In your final year doing the undergraduate level or in the graduate school, so they would come round the campus. I went to the University of Nairobi and the recruiters were already there for the finalists before you even did your exams. I know that this does not happen today, so I would say that what I would like to see transformed is to keep understanding whether the education that we offer does give opportunities for the young people today who are especially in schools and colleges, to either create the job, change the nature of work by itself, but find something that prepares them and gives them more hope.
Because I also meet a lot of young people who are qualified, extremely qualified. They have their degrees, some have their graduate degrees. I was crazy. I have two PHDs. It's useless to do that kind of thing. If you can help it, don't do it. It was crazy. But just do your education to what you like.
It's not the degrees that get you into a job or into the happiness that you want. It's really something that opens the way for you. And a lot of people's education helps us to, in my answer to that, it transforms our mind and gives us the capability to think outside the box. If I use the common theme, you can be a physics trained person today or tomorrow.
Become a social worker or a social worker. Who goes to work with scientists in a particular area. So once your minds are open and you can see what happens. So I'm hoping that if there's any transformation, that the nature of thinking education is equal to a job, but really thinking that education is equal to opening our mind to understand and be change-makers both of our own lives, our own communities, and the way that our systems work.
Because I tell you, I feel like our systems, whether they are systems of government systems of how businesses work, etc., do require more transformation and they are not fitting together with the education, it's like round and square pegs. And so I would like to see more cohesion in those areas. Then of course, there are things that I know we are doing and everybody's trying, like adjusting our syllabus so that they can address things like climate change, environmental protection, sanitation, and health from my various perspectives, when I was going to school, health meant physical health only.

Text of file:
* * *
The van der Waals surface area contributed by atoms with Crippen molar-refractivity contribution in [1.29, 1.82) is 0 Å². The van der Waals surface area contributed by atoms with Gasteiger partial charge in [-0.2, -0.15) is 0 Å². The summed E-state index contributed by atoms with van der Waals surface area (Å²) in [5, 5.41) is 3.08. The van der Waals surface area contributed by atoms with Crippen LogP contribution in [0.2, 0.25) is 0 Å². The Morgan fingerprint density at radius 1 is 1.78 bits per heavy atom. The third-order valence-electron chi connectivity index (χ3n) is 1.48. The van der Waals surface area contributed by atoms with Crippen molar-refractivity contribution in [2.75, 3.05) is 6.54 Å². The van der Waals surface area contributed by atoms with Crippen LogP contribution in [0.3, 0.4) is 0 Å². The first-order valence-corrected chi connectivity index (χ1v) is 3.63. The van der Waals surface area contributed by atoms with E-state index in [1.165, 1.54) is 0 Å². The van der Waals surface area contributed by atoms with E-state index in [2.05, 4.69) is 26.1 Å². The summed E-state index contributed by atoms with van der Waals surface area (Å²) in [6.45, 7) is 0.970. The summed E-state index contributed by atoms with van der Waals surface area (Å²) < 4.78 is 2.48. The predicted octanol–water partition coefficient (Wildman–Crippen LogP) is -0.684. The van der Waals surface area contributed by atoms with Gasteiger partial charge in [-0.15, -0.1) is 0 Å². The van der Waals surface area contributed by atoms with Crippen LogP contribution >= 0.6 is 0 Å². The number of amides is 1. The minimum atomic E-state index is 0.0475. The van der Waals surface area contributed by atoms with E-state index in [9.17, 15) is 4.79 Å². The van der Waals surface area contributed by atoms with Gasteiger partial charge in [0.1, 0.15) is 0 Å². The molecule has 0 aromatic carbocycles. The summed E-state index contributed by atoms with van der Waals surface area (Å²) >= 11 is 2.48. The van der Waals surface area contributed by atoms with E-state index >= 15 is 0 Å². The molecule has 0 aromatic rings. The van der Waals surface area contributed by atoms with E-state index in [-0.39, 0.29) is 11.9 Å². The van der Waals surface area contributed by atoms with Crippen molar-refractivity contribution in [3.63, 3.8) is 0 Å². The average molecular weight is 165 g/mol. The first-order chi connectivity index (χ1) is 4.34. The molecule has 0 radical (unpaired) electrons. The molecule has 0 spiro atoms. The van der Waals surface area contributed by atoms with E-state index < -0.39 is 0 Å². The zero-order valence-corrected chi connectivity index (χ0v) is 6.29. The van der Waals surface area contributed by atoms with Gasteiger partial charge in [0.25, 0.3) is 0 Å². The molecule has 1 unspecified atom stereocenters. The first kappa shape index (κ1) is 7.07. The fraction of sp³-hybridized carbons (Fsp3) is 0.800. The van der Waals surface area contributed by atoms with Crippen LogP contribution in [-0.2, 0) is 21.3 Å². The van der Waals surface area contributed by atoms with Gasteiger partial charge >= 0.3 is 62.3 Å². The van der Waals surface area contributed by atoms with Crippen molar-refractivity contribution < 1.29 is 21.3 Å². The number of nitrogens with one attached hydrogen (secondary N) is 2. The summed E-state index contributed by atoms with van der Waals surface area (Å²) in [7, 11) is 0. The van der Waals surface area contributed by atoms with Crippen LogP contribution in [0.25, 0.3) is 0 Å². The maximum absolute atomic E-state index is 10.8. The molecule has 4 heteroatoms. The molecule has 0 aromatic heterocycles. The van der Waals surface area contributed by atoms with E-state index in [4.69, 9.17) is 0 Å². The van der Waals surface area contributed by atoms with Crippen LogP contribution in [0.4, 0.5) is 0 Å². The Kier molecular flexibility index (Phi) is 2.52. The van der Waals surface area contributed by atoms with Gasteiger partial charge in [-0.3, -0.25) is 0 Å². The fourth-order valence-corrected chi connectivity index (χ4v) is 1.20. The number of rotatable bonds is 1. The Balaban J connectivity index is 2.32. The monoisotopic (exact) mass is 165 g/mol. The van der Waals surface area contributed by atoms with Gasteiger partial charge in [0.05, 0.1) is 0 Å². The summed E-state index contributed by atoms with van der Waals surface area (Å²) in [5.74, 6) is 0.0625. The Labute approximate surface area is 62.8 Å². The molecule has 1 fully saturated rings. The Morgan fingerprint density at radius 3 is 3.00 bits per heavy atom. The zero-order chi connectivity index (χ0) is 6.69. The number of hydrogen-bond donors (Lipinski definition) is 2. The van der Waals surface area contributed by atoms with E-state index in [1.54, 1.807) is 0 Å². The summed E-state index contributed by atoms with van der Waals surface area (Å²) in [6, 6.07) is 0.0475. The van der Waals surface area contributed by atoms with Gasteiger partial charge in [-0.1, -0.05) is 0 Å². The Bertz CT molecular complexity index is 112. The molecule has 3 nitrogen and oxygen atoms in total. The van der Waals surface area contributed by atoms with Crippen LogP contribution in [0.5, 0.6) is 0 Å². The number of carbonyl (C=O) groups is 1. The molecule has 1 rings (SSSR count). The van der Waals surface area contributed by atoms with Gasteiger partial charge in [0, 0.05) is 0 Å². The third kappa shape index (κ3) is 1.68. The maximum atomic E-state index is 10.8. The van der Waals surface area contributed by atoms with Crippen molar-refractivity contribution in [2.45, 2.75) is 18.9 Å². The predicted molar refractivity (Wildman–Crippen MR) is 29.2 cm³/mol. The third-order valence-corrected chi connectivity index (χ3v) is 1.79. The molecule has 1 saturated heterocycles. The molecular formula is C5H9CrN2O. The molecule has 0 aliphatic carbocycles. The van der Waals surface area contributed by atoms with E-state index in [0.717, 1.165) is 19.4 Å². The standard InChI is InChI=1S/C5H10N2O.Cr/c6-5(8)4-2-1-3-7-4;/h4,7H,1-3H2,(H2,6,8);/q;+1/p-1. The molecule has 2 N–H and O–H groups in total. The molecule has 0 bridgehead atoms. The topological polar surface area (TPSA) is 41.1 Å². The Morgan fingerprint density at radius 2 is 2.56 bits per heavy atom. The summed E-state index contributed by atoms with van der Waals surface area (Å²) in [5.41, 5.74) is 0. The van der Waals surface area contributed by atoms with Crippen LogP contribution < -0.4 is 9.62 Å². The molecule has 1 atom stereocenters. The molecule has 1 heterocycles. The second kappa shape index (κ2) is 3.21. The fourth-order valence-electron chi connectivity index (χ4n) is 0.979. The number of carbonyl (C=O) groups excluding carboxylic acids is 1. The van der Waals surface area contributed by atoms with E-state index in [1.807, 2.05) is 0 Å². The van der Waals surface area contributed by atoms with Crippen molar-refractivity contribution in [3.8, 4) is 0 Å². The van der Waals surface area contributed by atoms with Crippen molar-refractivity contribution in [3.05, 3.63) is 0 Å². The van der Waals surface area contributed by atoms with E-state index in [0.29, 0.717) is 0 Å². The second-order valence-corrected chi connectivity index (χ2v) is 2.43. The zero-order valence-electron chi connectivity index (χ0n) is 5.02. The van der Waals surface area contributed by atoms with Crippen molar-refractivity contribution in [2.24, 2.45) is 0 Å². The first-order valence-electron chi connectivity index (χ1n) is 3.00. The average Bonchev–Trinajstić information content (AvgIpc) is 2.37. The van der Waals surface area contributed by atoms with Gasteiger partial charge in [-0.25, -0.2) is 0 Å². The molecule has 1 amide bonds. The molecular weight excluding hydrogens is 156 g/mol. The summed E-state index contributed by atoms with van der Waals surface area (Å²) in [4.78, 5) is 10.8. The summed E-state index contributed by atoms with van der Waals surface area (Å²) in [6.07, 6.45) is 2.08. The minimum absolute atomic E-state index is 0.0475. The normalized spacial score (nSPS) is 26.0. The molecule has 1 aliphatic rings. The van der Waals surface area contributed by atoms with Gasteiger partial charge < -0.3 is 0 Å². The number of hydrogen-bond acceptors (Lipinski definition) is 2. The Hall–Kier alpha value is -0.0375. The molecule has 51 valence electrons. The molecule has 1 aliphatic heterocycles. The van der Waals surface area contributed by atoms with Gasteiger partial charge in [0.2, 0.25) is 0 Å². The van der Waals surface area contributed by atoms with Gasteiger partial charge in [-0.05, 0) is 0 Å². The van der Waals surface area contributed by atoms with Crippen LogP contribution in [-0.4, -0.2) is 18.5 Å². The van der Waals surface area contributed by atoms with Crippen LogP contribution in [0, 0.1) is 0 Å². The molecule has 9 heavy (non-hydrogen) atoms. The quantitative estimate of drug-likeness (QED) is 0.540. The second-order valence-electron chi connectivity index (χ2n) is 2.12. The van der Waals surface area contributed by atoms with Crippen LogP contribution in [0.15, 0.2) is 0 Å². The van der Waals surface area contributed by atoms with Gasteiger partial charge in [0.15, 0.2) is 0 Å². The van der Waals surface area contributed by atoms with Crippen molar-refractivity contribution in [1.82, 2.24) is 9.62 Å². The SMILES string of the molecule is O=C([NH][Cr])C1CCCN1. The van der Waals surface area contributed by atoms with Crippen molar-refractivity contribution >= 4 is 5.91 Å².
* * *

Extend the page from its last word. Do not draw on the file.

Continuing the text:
And now I know that mental health is one of the biggest aspects that we need to address everywhere it doesn't matter. At every age, in every institution, people who are employed or people who are in school. So we look at health differently now. And I think that the education system should also include our training to understand right from kindergarten that we are also responsible for our own physical, mental and spiritual health.
And we need all of the three to come together for us to be able to go on and live in community.
Carma Elliot: I know that question was for Musimbi but I wondered, Leon, if you wanted to also comment there. Sorry, we're back to following Musimbi.
Leon Toh: So it's not just me. Right. So, OK, thank you.
Sinead Collins: Maybe there is a question here? We can bring the mic to you, please. Student here.
Zebo: Hello. My name is Zebo and I'm a national committee student and I am from Tajikistan. Sorry for my voice. Yesterday we had our prank day, so that's why it's very low. I think if I look back at myself two years ago before coming here and if I compare now to this version of Zebo, I can see that I think I learned how to use my strength to the benefit of others and myself.
And the biggest thing that I see is I am so committed to service now. And I think that happened from the first day of me joining UWC to the point where in grade 12, I asked my friends about what kind of problems they see in the movement. And I saw a pattern and the pattern was the fact that the movement became so big and so complex that people now don't understand, at least people my age don't understand who is where and what's happening.
So and then because I was so committed to service, I thought, OK, so what is my role here? And I decided to do this research where I talk to heads of schools. I interviewed Mr. Alchin, Carma Elliot and different heads of schools and alumni students to see how I can make sure that all the complex systems that we have now it's easy for other people to understand.